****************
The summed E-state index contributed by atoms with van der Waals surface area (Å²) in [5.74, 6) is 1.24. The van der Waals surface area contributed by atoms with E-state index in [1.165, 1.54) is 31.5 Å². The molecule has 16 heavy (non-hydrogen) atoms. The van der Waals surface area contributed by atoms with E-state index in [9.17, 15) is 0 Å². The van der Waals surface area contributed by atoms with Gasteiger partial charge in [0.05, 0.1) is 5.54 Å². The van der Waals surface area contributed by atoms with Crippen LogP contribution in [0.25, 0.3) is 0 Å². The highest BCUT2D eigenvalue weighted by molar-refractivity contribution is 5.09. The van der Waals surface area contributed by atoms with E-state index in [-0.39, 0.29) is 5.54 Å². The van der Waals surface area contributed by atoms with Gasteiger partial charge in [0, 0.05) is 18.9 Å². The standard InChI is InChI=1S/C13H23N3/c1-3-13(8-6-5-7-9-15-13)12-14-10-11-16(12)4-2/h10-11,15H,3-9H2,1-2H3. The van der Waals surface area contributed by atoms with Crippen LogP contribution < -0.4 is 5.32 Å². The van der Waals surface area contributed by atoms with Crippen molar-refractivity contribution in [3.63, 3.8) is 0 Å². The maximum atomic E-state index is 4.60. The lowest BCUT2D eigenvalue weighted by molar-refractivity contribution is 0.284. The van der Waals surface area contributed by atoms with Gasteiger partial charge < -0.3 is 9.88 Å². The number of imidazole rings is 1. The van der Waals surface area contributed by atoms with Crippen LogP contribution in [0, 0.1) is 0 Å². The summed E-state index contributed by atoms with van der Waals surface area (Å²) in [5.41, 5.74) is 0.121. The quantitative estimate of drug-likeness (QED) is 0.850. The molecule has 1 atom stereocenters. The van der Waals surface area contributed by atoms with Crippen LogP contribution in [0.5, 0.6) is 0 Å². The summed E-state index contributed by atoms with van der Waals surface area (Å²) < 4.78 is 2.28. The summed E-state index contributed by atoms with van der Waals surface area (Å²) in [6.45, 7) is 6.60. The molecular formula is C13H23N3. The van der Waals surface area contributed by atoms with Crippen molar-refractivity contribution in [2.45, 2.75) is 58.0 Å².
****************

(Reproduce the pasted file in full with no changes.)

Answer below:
The summed E-state index contributed by atoms with van der Waals surface area (Å²) in [5.74, 6) is 1.24. The van der Waals surface area contributed by atoms with E-state index in [1.165, 1.54) is 31.5 Å². The molecule has 16 heavy (non-hydrogen) atoms. The van der Waals surface area contributed by atoms with E-state index in [9.17, 15) is 0 Å². The van der Waals surface area contributed by atoms with Gasteiger partial charge in [0.05, 0.1) is 5.54 Å². The van der Waals surface area contributed by atoms with Crippen LogP contribution in [0.25, 0.3) is 0 Å². The highest BCUT2D eigenvalue weighted by molar-refractivity contribution is 5.09. The van der Waals surface area contributed by atoms with E-state index in [-0.39, 0.29) is 5.54 Å². The van der Waals surface area contributed by atoms with Gasteiger partial charge in [0, 0.05) is 18.9 Å². The standard InChI is InChI=1S/C13H23N3/c1-3-13(8-6-5-7-9-15-13)12-14-10-11-16(12)4-2/h10-11,15H,3-9H2,1-2H3. The van der Waals surface area contributed by atoms with Crippen LogP contribution < -0.4 is 5.32 Å². The van der Waals surface area contributed by atoms with Crippen molar-refractivity contribution in [3.63, 3.8) is 0 Å². The maximum atomic E-state index is 4.60. The lowest BCUT2D eigenvalue weighted by molar-refractivity contribution is 0.284. The van der Waals surface area contributed by atoms with Gasteiger partial charge < -0.3 is 9.88 Å². The number of imidazole rings is 1. The van der Waals surface area contributed by atoms with Crippen LogP contribution in [0, 0.1) is 0 Å². The summed E-state index contributed by atoms with van der Waals surface area (Å²) in [5.41, 5.74) is 0.121. The quantitative estimate of drug-likeness (QED) is 0.850. The molecule has 1 atom stereocenters. The van der Waals surface area contributed by atoms with Crippen LogP contribution in [0.5, 0.6) is 0 Å². The summed E-state index contributed by atoms with van der Waals surface area (Å²) < 4.78 is 2.28. The summed E-state index contributed by atoms with van der Waals surface area (Å²) in [6.45, 7) is 6.60. The molecular formula is C13H23N3. The van der Waals surface area contributed by atoms with Crippen molar-refractivity contribution in [2.45, 2.75) is 58.0 Å².